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Plans for a Bluebird House

Bird-watching can be a relaxing and rewarding pastime. There's no better way to attract beautiful--and sometimes elusive--bluebirds to a backyard garden than to supply them with something they are in desperate need of: a home.

History

Bluebirds make a welcome addition to any backyard garden.
With the disappearance of natural habitats, bluebirds are relying on man.

Man-made bluebird houses have been invaluable in helping the bluebird species to thrive. Traditionally, bluebirds made their homes in the natural cavities of dead and decaying trees. With the expansion of human territory, many of these natural habitats were destroyed, making it necessary for man to step in. The standard design of bluebird houses were created to mimic their natural habitats.

Features

Bluebirds often raise more than one family in a season.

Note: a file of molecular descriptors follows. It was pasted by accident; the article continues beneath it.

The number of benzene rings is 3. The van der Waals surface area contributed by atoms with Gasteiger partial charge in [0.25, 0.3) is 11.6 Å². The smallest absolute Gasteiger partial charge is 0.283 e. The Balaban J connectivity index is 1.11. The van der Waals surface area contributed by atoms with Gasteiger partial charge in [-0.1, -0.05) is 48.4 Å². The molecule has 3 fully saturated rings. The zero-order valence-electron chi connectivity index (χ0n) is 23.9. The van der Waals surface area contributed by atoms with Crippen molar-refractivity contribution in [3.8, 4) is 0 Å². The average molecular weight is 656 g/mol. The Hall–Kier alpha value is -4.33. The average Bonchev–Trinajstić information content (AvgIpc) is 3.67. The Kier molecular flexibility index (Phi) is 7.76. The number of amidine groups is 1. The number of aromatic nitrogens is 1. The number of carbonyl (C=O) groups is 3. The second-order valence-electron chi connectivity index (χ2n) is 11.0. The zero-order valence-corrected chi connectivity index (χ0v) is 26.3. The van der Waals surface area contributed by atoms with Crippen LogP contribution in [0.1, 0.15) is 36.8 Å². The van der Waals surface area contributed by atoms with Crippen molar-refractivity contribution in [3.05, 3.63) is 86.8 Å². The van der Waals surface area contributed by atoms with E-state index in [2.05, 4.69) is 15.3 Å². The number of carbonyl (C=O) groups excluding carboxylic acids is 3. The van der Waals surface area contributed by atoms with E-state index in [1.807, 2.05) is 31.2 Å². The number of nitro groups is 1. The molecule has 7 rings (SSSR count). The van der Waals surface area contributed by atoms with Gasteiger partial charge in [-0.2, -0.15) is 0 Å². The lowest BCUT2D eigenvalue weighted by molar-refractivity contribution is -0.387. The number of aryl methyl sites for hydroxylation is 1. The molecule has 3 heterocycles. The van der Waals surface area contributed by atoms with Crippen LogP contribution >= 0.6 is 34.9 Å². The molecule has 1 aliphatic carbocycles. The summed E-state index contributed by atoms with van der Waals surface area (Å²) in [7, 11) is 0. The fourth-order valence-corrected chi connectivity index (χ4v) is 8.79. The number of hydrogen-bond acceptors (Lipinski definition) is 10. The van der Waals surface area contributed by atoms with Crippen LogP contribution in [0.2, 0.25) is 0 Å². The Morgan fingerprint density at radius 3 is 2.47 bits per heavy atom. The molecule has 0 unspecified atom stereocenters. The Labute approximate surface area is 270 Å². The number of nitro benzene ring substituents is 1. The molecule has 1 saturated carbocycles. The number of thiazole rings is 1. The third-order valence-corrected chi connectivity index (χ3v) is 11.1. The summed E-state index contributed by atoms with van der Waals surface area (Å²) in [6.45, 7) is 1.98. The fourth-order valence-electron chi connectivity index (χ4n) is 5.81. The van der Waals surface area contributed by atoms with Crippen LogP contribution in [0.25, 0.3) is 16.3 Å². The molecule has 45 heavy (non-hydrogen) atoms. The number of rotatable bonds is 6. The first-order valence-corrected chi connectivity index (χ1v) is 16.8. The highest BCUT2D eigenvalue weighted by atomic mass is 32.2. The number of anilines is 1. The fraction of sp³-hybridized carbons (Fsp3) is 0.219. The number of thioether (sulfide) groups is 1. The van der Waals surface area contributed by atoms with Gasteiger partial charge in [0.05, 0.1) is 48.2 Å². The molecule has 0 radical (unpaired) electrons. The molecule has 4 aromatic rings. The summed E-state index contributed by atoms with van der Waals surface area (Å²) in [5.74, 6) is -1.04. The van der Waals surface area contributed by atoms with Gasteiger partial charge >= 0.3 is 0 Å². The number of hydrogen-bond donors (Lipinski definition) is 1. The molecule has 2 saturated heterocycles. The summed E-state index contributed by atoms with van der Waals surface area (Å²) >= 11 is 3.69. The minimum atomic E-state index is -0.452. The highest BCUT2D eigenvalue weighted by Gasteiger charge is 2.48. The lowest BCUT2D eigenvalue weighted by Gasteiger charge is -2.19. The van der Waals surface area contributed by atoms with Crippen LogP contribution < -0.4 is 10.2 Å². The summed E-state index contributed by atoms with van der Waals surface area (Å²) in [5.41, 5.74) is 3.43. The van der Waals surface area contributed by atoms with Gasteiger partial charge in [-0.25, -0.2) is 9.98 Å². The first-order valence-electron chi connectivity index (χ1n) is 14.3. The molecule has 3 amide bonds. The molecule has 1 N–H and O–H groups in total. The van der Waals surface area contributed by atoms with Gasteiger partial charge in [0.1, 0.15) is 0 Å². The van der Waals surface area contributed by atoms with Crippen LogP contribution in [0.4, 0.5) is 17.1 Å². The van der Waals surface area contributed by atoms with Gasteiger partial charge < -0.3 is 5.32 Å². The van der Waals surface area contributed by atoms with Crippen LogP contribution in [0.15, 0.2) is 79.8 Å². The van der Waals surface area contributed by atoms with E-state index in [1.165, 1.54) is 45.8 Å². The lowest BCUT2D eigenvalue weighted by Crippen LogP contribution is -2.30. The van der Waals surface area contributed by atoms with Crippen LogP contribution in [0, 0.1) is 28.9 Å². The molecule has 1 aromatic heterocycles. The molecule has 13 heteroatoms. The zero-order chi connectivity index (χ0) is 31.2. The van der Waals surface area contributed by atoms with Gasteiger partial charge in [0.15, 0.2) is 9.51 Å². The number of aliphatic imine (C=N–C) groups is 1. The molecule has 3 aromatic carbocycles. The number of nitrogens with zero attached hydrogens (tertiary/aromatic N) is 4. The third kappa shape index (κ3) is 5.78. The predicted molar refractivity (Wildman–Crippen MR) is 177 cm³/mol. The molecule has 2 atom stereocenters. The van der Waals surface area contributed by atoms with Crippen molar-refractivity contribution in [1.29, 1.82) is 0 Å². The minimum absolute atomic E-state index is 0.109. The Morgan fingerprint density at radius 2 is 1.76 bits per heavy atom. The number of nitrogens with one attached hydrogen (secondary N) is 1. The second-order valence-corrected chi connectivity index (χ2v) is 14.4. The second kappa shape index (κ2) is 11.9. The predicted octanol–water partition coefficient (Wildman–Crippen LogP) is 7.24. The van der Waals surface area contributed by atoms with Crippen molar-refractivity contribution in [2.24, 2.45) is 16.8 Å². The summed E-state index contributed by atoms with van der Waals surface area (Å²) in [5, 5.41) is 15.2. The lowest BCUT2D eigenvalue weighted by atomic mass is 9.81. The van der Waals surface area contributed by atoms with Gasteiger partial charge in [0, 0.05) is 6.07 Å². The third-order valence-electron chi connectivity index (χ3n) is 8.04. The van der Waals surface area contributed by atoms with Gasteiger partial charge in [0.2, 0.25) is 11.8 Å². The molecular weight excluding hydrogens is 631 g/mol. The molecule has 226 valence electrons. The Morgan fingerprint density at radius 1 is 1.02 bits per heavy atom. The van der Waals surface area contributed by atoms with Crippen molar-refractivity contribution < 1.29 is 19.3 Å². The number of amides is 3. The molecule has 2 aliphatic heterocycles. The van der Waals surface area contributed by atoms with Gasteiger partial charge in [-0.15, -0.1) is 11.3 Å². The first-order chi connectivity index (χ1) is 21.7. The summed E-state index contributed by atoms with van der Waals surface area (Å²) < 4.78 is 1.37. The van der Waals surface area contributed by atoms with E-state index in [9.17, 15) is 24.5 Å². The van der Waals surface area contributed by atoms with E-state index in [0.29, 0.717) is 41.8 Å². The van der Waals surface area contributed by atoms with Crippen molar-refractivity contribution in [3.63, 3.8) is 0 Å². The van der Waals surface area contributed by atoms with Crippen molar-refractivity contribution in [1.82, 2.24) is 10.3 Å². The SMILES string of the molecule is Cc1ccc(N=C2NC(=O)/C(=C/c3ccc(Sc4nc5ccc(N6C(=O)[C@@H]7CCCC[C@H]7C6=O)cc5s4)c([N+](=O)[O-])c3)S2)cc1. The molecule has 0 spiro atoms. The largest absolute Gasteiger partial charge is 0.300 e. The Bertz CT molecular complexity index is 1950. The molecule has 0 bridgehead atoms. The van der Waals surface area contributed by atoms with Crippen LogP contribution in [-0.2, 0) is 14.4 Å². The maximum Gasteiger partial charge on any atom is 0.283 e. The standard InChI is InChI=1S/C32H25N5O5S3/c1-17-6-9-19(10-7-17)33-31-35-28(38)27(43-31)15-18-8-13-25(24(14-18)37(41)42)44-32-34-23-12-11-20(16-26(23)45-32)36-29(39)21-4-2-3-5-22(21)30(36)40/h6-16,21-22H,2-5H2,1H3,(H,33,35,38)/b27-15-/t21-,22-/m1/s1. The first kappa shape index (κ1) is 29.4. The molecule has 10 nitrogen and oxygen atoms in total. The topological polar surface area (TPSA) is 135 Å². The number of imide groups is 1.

Bluebird houses are often made to closely resemble a natural nesting area. That means using rough wood or bark exteriors, and mounting the box high enough off the ground that the birds will not be concerned with predators. Unlike other species, bluebirds do not require perches outside their nests, and excluding perches will encourage only bluebirds to use the house. A hinged wall will make it easy to clean out one nest in preparation for another.

Locations

Orchards are ideal locations for bluebird houses.

Just as important as the appearance of the house is its location; bluebird houses should not be placed within 100 yards of each other, as the birds will not tolerate competition.

Size

A bluebird house is relatively simple to build.

Typical plans for a bluebird house will specify that the box be no bigger than 5 inches by 5 inches, with an entrance hole that has a 1.5 inch diameter. From the entrance to the bottom of the house, the birds will need about 6 inches to build their nests.